The message comes from Platforma, a far reaching reality linking distant and diverse cities, regions and civil society organisations through partnerships, enabling experience sharing across education, health, work, local economy, local administration, civil society participation, local policies and initiatives to tackle growing poverty, increasing pollution, unemployment and the many other issues affecting our cities and regions.
Created in 2008, this huge platform for democracies turned ten and its birthday comes at uneasy times for the EU. That’s why it’s vital to recall that the EU should strengthen decentralized cooperation and support the development of local democratic institutions.
The leading voice comes from Frédéric Vallier, Secretary General of CEMR, Council of European Municipalities and Regions, main partner of Platforma and the world’s oldest and largest association of local and regional governments with its 41 countries members.
“The role of the partenariate at local level is to link civil society, cities and regions, in view a constructive dialogue with the state, at national level”, said Vallier at the conference in Brussels celebrating Platforma’s 10th anniversary. CEMR along with Platforma represents and forwards diverse instances coming from cities and regions in the dialogue with the EU. Vallier stressed the importance of “a permanent coalition representing local governments in order to keep a continuous dialogue with the European Union institutions, such as Commission and Parliament, in representation of local territories”.
Coordinating the voices of European local and regional authorities is one of the main tasks of CEMR and Platforma along with twinnings and partnerships development, promotion of cooperation and principle of subsidiarity, support of active participation of citizens in the decision making process.
The European Union acting through the Decentralised Cooperation, is the largest donor and provides nearly 60% of official development assistance to CEMR and Platforma which guarantees thousand partnerships between cities and regions far and beyond the Bloc’s borders: in Europe, Africa, Caribbean, Pacific and Latin America. A current partnership signed with the EU Commission is in place until 2020, but the coming EU elections might divert the paths followed so far.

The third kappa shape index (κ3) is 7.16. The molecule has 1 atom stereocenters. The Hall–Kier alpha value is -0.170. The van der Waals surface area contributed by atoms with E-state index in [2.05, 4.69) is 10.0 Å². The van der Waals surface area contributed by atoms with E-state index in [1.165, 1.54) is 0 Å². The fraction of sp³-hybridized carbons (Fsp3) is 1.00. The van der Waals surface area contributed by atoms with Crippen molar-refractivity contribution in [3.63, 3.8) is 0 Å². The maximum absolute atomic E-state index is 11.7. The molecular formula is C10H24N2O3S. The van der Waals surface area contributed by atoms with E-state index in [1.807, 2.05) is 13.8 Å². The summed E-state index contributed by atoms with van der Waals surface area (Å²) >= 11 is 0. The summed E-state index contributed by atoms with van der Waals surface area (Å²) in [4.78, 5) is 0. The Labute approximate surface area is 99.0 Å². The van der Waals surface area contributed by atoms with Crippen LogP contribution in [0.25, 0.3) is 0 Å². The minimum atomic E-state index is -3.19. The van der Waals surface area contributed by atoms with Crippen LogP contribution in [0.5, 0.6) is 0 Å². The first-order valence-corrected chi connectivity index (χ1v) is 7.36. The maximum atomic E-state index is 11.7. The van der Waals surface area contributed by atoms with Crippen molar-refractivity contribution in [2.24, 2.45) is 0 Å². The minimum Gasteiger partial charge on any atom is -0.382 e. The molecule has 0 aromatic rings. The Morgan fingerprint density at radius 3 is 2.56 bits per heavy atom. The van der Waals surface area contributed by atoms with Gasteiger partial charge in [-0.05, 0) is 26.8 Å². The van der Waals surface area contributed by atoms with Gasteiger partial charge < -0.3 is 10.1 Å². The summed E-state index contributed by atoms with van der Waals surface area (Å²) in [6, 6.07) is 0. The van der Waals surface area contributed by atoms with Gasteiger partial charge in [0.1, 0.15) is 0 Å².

Words of reassurance of EU Commission’s commitment to supporting decentralised cooperation “in the third countries” came from Carla Montesi in charge of Planet and Prosperity at Commission Directorate-General for International Cooperation and Development.
But has the EU the same commitment to promoting decentralisation and local self-government among its member states?
Looking at the Sustainable Development Goals implementation from a local perspective, a change of mind turns necessary; the banal mantra “think globally act locally” should be reversed in recognition of the fact that big cities, smaller municipalities, regions, local territories are at the forefront of civil society led changes, economic development, while shaping new policies on factual experiences and tailoring administration on citizens needs.
What is global, therefore, should only be the result of the adoption in a large scale of those successful experiences tested and shared between local actors (both institutions and civil society) living and operating in different areas of the planet. We would determine, otherwise, unsustainable developments.